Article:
I'm More 'Normal' Than You Think

Giving Voice to our Foster Kids
by
Erin Voss, FCNI Social Worker and Program Supervisor
May, 17, 2016 -

We work and serve in a very challenging field, and we can’t avoid acknowledging and responding to the vast injustices our foster children have experienced. However, it is far too easy to forget that these children are just children. They tell me, at the end of the day, they want and think about the same things the other kids in the neighborhood think about, the same things their peers worry about, the same things “normal” kids dream for. And while it is true that our foster kids do indeed have additional complicating factors and concerns–supervised visitation with a biological parent, separation from siblings, life away from the home they knew–they often want to be thought of for other things; things that might seem irrelevant and inconsequential to those working with these kids who know the gravity of their whole situation. To illustrate, these kids follow pop culture, they care about what’s “cool,” they have favorite foods, they laugh and joke with friends…and they also happen to be in foster care.  The point, though, is they happen to also be in foster care; they aren’t just about foster care.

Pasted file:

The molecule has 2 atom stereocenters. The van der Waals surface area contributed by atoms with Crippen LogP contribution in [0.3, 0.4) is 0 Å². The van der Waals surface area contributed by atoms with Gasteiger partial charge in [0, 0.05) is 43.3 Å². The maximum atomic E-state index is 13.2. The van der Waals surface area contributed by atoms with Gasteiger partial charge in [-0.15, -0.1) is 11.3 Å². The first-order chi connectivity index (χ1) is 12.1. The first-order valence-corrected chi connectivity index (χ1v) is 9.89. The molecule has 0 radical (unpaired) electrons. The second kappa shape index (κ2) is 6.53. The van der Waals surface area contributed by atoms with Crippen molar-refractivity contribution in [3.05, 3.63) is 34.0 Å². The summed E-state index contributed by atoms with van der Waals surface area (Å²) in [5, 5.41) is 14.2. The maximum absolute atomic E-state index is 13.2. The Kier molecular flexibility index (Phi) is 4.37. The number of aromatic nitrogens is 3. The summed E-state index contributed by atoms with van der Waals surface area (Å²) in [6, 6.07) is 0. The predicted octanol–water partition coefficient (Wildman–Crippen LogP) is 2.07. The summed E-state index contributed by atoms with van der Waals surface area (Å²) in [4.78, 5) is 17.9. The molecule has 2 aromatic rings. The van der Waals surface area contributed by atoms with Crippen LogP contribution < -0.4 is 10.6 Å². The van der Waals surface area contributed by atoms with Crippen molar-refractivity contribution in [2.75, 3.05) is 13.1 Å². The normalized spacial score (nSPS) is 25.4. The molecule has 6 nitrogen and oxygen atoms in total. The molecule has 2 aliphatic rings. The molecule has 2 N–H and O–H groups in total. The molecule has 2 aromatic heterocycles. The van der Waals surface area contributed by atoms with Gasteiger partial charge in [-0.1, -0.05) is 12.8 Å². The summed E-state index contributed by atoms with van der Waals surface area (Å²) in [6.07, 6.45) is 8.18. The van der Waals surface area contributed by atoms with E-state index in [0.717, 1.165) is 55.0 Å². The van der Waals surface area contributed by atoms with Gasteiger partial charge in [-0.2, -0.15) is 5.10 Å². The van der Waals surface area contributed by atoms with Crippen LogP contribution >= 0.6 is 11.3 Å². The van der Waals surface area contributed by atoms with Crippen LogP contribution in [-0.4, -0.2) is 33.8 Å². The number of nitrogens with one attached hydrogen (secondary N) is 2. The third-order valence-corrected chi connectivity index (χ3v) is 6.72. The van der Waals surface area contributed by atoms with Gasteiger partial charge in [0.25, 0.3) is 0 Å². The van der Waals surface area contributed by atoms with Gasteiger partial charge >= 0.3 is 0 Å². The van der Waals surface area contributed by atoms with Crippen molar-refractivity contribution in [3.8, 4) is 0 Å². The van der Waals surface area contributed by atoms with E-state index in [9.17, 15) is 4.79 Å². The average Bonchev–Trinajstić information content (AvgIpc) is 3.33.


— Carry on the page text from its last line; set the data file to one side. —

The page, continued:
Hard and Hopeful Lessons

Foster kids are often untethered in this world, and only love can bring them into belonging
by
Brooke Cone, foster and adoptive parent
October, 20, 2015 -

Over the last six months, I have been doing Emergency Shelter Foster Care for FCNI in my home, during which time about 13 girls, all but two of them teens, have lived with me. I have soothed nightmares, eased the pain of detoxing from drugs, and have listened to traumatic stories of abuse, sex trafficking, abandonment, sibling separation and loss. I have been yelled and cussed at, have deescalated impending fights and have had girls run away.

A Hand Up and Out

How TAY-FAP is Helping Former Foster Youth Beat the Odds
by
Marie Hughes, Education Support Services Manager
August, 17, 2015

Entering into adulthood, for most, is an exciting rite of passage that bears with it opportunities to try out new levels of responsibility, safely explore increased levels of independence and individuate from supportive parents. For former foster youth, the transition into adulthood, or more accurately termed emancipation from care, is generally filled with increased risks, loss of support and financial peril, with very limited prospects for pursuing post-secondary education.

My Journey from Foster Youth to College Graduate

by
Raquel, FCNI’s 2015 Benefit for Kids’ Youth Speaker
July, 27, 2015

This past Sunday, guests at FCNI’s Benefit for Kids event, were given the profound experience of hearing Raquel’s amazing journey from foster youth to college graduate. Raquel’s story is one of amazing strength and resiliency, and we hope you too will be inspired by her words.

Unequal Treatment of Children and Youth

by
Jim Roberts
July, 2, 2015 -

When I joined the California Katie A Therapeutic Foster Care litigation settlement workgroup, the lead attorney quipped, “California is like the Wild-Wild West; 58 counties doing what they d***-well please!” How true. Sadly, how very true.